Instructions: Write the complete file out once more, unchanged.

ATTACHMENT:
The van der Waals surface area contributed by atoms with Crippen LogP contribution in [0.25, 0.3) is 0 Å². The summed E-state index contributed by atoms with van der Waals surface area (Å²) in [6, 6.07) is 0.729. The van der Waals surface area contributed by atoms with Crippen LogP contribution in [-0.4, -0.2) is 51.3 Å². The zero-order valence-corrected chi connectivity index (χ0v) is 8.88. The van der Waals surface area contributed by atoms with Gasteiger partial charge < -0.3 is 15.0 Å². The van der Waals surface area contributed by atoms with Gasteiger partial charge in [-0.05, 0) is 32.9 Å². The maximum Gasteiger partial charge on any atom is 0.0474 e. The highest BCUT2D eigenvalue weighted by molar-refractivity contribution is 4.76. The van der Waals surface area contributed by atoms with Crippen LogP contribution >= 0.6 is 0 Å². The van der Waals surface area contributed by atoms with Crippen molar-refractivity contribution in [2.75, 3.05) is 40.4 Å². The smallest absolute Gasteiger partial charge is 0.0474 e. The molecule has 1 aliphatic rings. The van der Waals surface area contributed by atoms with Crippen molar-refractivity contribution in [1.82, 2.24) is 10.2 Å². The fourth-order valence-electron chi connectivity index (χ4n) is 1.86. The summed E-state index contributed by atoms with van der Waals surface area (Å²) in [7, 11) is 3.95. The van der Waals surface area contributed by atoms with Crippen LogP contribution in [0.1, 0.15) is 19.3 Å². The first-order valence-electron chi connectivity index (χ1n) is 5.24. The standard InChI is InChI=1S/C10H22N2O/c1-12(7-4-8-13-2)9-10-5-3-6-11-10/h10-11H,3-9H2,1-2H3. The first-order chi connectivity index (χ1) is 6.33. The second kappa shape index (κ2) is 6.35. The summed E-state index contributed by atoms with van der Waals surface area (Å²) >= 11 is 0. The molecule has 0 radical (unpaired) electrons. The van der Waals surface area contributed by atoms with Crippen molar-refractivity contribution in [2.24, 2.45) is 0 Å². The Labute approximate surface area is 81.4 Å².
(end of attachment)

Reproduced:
The van der Waals surface area contributed by atoms with Crippen LogP contribution in [0.25, 0.3) is 0 Å². The summed E-state index contributed by atoms with van der Waals surface area (Å²) in [6, 6.07) is 0.729. The van der Waals surface area contributed by atoms with Crippen LogP contribution in [-0.4, -0.2) is 51.3 Å². The zero-order valence-corrected chi connectivity index (χ0v) is 8.88. The van der Waals surface area contributed by atoms with Gasteiger partial charge < -0.3 is 15.0 Å². The van der Waals surface area contributed by atoms with Gasteiger partial charge in [-0.05, 0) is 32.9 Å². The maximum Gasteiger partial charge on any atom is 0.0474 e. The highest BCUT2D eigenvalue weighted by molar-refractivity contribution is 4.76. The van der Waals surface area contributed by atoms with Crippen LogP contribution >= 0.6 is 0 Å². The van der Waals surface area contributed by atoms with Crippen molar-refractivity contribution in [2.75, 3.05) is 40.4 Å². The smallest absolute Gasteiger partial charge is 0.0474 e. The molecule has 1 aliphatic rings. The van der Waals surface area contributed by atoms with Crippen molar-refractivity contribution in [1.82, 2.24) is 10.2 Å². The fourth-order valence-electron chi connectivity index (χ4n) is 1.86. The summed E-state index contributed by atoms with van der Waals surface area (Å²) in [7, 11) is 3.95. The van der Waals surface area contributed by atoms with Crippen LogP contribution in [0.1, 0.15) is 19.3 Å². The first-order valence-electron chi connectivity index (χ1n) is 5.24. The standard InChI is InChI=1S/C10H22N2O/c1-12(7-4-8-13-2)9-10-5-3-6-11-10/h10-11H,3-9H2,1-2H3. The first-order chi connectivity index (χ1) is 6.33. The second kappa shape index (κ2) is 6.35. The summed E-state index contributed by atoms with van der Waals surface area (Å²) >= 11 is 0. The molecule has 0 radical (unpaired) electrons. The van der Waals surface area contributed by atoms with Crippen molar-refractivity contribution in [2.24, 2.45) is 0 Å². The Labute approximate surface area is 81.4 Å².